Experience Dance for Parkinson
Dance and Movement to Enhance Health Outcomes with Leymis Bolaños Wilmott – by Lisa Richardson in collaboration with Hedda Matza-Haughton
Arts for Health Sarasota-Manatee (AFHS-M) co-chairs, Hedda Matza- Haughton, LCSW, and Lisa Richardson, LMHC, were very pleased to showcase on January 24, 2017 one of AFHS-M’s Professional Organization members, Sarasota Contemporary Dance (SDC), who actively enhances health outcomes in the integration of dance and movement in a program for people living with Parkinson’s.
The Outreach program began with Hedda, introducing Executive Director of Parkinson Place, Marilyn Tait, and Leymis Bolaños Wilmott, MFA Founder and Artistic Director of Sarasota Contemporary Dance (SDC) and creator of Parkinson Place Dance Program, both speaking about how and why the dance program was started.
Marilyn had been collecting data that spoke to the importance of the arts in healing, commenting, “It takes much more than medicine to heal.” Marilyn and Leymis have been working together 5 years to develop this dance program which nurtures the freedom of spirit and movement in a body that feels like it is becoming difficult to move. The program fosters community through meeting new people and developing friendships, working in groups, and enjoying a sense of accomplishment together.
Leymis was inspired to develop a dance program after the passing of her mother-in-law, who had Parkinson’s disease. Leymis realized the only time her mother-in-law engaged in her surroundings was when she would attend her performances. The movement and music would “engage her imagination allowing her to escape the prison of her illness.” Leymis expressed a strong belief about the importance of family and dance, and wants to help people feel love through the connection of dance and community.
Ms. Wilmott was selected by Sarasota’s Parkinson Place to be trained in the internationally recognized Dance For PD® Program through the Mark Morris Dance Group and Brooklyn Parkinson Group (danceforparkinsons.org). The training was a great experience that also reinforced what Leymis was already doing with her dance program which includes live drumming by Jahrel Thompson, and a dance assistant, Xiao-Xuan Yang Dancingers, who moves through the group offering support as participants focus their attention on the instructor.
Leymis shared how SCD enhances health outcomes, builds community, encourages creativity, and cultivates joy by sharing the art of dance with people living with Parkinson disease. Leymis identified ten benefits of the dance program: flexibility, confidence, decreased feelings of isolation, improved mind/body connection, creativity, rhythm, increased feelings of joy, balance, body awareness, and imagining graceful movement.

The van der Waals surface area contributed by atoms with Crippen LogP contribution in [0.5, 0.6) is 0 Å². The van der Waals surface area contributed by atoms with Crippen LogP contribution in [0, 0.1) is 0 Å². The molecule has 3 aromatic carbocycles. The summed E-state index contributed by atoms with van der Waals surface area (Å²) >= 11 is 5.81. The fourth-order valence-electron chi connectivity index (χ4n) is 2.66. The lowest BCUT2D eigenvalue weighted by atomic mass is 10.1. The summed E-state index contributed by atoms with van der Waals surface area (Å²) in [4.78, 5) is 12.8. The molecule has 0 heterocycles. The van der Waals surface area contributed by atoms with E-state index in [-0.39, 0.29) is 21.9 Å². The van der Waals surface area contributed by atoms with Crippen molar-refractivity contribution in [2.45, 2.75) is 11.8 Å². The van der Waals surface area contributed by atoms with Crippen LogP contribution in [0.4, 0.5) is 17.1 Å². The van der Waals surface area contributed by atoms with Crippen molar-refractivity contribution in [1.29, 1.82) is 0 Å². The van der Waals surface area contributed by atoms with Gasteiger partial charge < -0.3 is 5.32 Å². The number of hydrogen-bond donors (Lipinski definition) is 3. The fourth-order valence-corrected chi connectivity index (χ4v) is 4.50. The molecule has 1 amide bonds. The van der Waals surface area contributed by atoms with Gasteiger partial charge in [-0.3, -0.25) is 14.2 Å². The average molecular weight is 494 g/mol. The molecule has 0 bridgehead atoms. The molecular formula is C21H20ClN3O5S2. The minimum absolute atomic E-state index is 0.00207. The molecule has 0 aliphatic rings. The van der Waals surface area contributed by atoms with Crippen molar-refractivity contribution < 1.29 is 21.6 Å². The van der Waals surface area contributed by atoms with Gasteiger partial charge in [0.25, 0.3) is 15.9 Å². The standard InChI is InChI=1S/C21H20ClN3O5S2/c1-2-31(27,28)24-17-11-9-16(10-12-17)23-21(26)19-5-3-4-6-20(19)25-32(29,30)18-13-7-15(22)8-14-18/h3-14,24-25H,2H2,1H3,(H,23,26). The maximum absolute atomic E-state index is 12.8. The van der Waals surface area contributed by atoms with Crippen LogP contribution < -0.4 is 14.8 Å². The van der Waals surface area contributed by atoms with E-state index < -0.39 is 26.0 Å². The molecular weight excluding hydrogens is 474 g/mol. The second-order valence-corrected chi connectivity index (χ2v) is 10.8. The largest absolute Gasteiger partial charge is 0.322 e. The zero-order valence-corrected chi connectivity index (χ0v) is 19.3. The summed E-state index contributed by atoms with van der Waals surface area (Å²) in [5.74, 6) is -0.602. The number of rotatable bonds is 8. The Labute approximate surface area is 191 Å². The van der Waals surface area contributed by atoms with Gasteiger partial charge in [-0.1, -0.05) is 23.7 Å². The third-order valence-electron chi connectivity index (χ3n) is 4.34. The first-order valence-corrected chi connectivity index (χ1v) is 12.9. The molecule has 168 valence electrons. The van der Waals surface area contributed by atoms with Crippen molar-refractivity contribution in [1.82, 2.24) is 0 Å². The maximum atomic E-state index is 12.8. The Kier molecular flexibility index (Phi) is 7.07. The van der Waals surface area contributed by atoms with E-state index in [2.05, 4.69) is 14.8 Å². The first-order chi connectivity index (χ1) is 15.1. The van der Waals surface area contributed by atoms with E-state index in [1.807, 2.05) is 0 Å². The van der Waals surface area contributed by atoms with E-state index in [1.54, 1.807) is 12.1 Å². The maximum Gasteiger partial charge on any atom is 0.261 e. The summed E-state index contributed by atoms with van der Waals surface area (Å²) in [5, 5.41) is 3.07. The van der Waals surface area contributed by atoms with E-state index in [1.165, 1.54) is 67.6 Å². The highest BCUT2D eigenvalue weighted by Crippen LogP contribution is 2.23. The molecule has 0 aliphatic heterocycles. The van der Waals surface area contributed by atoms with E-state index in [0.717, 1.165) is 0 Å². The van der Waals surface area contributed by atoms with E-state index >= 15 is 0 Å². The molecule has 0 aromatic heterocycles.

A participant from the Dance for Parkinson program, Peter Joy, provided a handout that expressed his feelings about the dance program. “All you have to do is keep on Trucking, Dancing, and Dreaming.” There are many characteristics of Parkinson’s Disease including tremors, freezing, masked face, and slowness of movement, that effect your life, but all hope is not lost. Leymis’s class challenges the body through stretching, balancing, provoking creativity, and movement. “Not only do we have to create and perform a choreographed number on the spot, but for most of the hour we try to keep up with these beautiful people [SCD performers] and their amazing talent and abilities…Leymis has created a program that deals with all these [Parkinson’s] issues to make your life a little simpler.”
Parkinson Place is an 11,000 square foot Comprehensive Care Center for Parkinson’s disease in Sarasota, with services to include a USF Satellite Parkinson Clinic, a full service medical clinic, a physical therapy department offering the Lee Silverman Voice Therapy (LSVT) BIG & LOUD programs, psychological services and over 80 free participation programs each month. “Dance for Parkinson’s bi weekly classes with Leymis are extraordinary in every way. Anyone can participate no matter what their age or physical condition. Folks just love it. The dance class keep your body, mind and spirit up and moving through self-expression, free movement and fun. Those living with Parkinson’s disease are the world’s best dancers!” Marilyn Tait, Director, Parkinson Place.
For more information on Sarasota Contemporary Dance and Parkinson Place programs and events, please go to their websites. Sarasota Contemporary Dance is www.sarasotacontemporarydance.org and Parkinson Place is www.parkinsonplace.org